Designers should understand users make most decisions without rational thinking

Susan Weinschenk is a behavioral psychologist and her book 100 Things Every Designer Needs to Know About People was one of the first books I read about the psychology of design. Since then she has been my hero. In one of her online classes, Brain and Behavioral Science, she states that around the year 2000, researchers within the field learned that most of the decisions we make are unconscious. In fact, up to 90% of our decision-making is unconscious. Susan said that:

 We often like to think that we’re like Mr. Spock in Star Trek, and very rational and logical. But we’re not. And, if you want to really reach people, if you want to communicate with them, if you want to persuade them, you need to figure out how to talk to the unconscious part of their mind.

Daniel Kahneman has contributed greatly in shaping this new view on decision-making. He is a psychologist that has spent his life working on the psychology of judgment and decision-making. In 2002 he was awarded the Nobel Prize in Economics for his work on behavioral economics. He’s pretty good at what he does in other words, and in his famous book Thinking, Fast and Slow, he explains that our brain has two systems: An automatic (System 1) and the effortful (System 2). Kahneman writes:

System 1 operates automatically and quickly, with little or no effort and no sense of voluntary control. System 2 on the other hand, allocates attention to the effortful mental activities that demand it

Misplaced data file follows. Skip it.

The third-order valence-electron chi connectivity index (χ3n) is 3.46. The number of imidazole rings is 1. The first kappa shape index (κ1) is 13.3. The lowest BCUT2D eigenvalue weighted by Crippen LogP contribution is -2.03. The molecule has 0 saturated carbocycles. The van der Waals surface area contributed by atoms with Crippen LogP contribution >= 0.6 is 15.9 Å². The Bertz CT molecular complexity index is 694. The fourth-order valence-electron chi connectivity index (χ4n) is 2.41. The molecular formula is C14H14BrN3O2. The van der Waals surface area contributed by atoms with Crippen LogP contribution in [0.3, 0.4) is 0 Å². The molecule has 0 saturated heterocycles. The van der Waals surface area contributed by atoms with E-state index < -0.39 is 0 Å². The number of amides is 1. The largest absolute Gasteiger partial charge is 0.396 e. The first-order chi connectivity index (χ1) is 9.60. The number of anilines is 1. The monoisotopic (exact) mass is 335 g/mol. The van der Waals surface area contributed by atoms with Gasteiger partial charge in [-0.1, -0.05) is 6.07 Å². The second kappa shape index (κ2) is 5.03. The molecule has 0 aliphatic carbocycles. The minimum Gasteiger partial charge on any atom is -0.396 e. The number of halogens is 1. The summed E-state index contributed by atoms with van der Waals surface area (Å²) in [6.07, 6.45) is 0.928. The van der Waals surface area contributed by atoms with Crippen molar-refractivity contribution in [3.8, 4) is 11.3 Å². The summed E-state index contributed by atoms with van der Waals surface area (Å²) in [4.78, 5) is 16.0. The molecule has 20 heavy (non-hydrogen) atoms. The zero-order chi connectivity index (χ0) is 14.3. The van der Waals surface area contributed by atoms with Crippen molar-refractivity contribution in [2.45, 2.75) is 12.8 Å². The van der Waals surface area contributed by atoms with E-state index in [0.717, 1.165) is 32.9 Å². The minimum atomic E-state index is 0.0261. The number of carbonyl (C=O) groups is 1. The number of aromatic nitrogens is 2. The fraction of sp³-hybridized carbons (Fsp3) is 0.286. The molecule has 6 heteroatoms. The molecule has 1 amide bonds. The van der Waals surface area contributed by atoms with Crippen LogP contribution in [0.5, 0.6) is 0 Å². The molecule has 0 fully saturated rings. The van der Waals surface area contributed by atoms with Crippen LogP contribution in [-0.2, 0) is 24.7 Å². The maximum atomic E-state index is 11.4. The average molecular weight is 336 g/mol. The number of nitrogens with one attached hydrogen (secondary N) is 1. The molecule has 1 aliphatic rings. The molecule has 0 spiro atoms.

When System 2 is active we humans experience that we are in charge, we are concentrated, and we are making decisions. But System 2 consumes glucose at a fast rate so it’s not possible for us to stay in System 2 mode for too long, therefore most of our decisions are made by System 1. When System 1 makes a decision and passes it on to our awareness, to System 2, we experience that the decision made by System 1 is the intuitive one. We also experience that we have made a conscious decision even though we have not.

Let me give you an example. Jonathan Gottschall describes an experiment that a team of psychologists made in his book The Storytelling Animal: How Stories Make Us Human. They placed 7 pairs of socks in a box and asked shoppers to pick the best pair. The shoppers choose a pair after examining the socks and gave a full story that explained their decision. The chosen socks had the nicest color, softest texture, etc. But, all the socks were identical. Still, the shoppers told themselves stories that made the decisions seem rational.

System 1 System 2